Brandon LaBelle








I am sitting in a chair

I sit in a chair and apply wood to it, while trying to remain seated. Over time, I try and disrupt my ability to sit comfortably, to problematize my position through the accumulation of wood. Microphones are attached to the chair and amplify the event. In addition, a video camera records the action and plays back through projection every five minutes, and then records again, thereby capturing the duration of the performance in multiple frames.

The work amplifies the tension of being in place: to explore how space and the body do not connect or complete the other, and how such a process may signify through noise, disruption, friction.

Performance at Activating the Medium festival
San Francisco Museum of Modern Art
February 7, 2003


Randy Yau (organizer): So, the performance is about 'time' and 'space'--and a chair. Can you elaborate on time and space--And how these elements relate to the added dimension of the chair and your body (action/video) becoming an object of transformation?

Brandon LaBelle: Time becomes the time of the performance as highlighted in the video—the video will form a composite that gets built up over time, and will signal the duration of the event; space gets articulated through the video as well, as a series of frames that implode on themselves—yet in turn, by emphasizing the chair as an object: building the chair, as a mutant form, is also about turning the chair into a different space, and therefore, how the body gets “fitted” into it.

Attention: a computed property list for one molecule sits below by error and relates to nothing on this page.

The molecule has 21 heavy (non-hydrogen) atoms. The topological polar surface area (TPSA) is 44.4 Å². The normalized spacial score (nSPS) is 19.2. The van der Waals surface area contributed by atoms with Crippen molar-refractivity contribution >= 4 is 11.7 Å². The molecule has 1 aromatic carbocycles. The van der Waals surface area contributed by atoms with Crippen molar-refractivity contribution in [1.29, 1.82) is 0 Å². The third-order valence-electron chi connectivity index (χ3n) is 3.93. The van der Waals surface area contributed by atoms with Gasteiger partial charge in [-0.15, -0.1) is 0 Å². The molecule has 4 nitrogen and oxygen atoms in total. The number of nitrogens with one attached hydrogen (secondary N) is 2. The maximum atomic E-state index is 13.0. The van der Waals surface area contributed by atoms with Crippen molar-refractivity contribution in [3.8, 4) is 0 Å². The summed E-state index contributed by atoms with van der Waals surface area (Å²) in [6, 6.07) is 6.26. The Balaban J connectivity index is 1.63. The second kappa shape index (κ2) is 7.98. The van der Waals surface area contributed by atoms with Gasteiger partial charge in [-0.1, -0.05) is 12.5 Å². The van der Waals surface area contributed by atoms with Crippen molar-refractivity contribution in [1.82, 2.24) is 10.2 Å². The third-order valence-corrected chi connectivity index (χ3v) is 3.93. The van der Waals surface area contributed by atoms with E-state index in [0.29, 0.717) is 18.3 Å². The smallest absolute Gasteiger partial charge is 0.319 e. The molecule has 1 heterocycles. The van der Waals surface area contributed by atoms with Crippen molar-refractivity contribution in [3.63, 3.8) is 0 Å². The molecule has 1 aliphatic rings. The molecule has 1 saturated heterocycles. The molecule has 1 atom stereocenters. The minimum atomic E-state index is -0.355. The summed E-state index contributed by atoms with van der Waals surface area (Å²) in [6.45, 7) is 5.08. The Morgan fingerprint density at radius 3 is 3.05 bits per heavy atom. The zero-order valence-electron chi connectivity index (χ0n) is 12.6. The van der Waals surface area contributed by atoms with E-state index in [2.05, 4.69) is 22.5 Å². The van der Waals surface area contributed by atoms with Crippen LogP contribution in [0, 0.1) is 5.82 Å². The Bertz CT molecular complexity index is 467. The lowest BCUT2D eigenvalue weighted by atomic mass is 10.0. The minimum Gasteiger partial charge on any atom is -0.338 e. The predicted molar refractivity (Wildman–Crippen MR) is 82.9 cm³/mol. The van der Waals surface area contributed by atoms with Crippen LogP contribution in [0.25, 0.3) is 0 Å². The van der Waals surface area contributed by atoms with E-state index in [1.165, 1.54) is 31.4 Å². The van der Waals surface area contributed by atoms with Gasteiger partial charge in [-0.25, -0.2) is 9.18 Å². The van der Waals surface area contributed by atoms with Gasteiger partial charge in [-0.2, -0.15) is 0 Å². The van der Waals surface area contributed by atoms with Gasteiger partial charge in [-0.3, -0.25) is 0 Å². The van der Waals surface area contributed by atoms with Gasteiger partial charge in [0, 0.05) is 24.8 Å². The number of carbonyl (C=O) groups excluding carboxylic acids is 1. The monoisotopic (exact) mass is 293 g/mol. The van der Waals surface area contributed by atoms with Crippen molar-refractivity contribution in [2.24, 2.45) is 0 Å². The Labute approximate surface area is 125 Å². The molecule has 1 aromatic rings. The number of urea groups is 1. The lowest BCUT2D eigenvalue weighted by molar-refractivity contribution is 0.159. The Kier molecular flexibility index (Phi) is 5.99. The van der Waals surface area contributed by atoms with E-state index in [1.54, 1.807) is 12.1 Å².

Yau: What inspired you to take Alvin Lucier’s original work two steps further? As well as taking it from a pri
vate recorded situation to a public performance.

BL: Lucier’s work, particularly “I am sitting…” always fascinates me, simply because it brings the dimensions of sound, space, and the presence of the body, into play in a stimulating way; to refer to it in a way is simply a beginning—it has a conversation with Lucier, in a playful manner, as well as breaks off from it, to form something else, possibly by situating it within a public performance—to make public the body and the act. Also, for me the chair talks about the “power” of architecture, which I don’t think Lucier addresses—his is strictly a “phenomenal” interest (though there is the stutter…). The chair for me signals how architecture, or the forms of the built environment, situate the body, and through such situatedness causes it to function a certain way: the chair tells me how to sit. By transforming the chair, through a performative act, I’m also hoping to underscore it as a powerful and determining object. This is how I think of architecture…

Yau: What are your expectations of the audience?

BL: That they’ll think about the chair they are sitting in.

Yau: As a work that is specifically relative, in its context, to a previous work, what significance does it hold for those with no previous knowledge of this context?

BL: It really doesn’t matter whether they know Lucier or not—I think the piece, while making a reference, doesn’t rely upon it. If you know the work, then maybe you have a little private laugh to yourself, and think about it a little.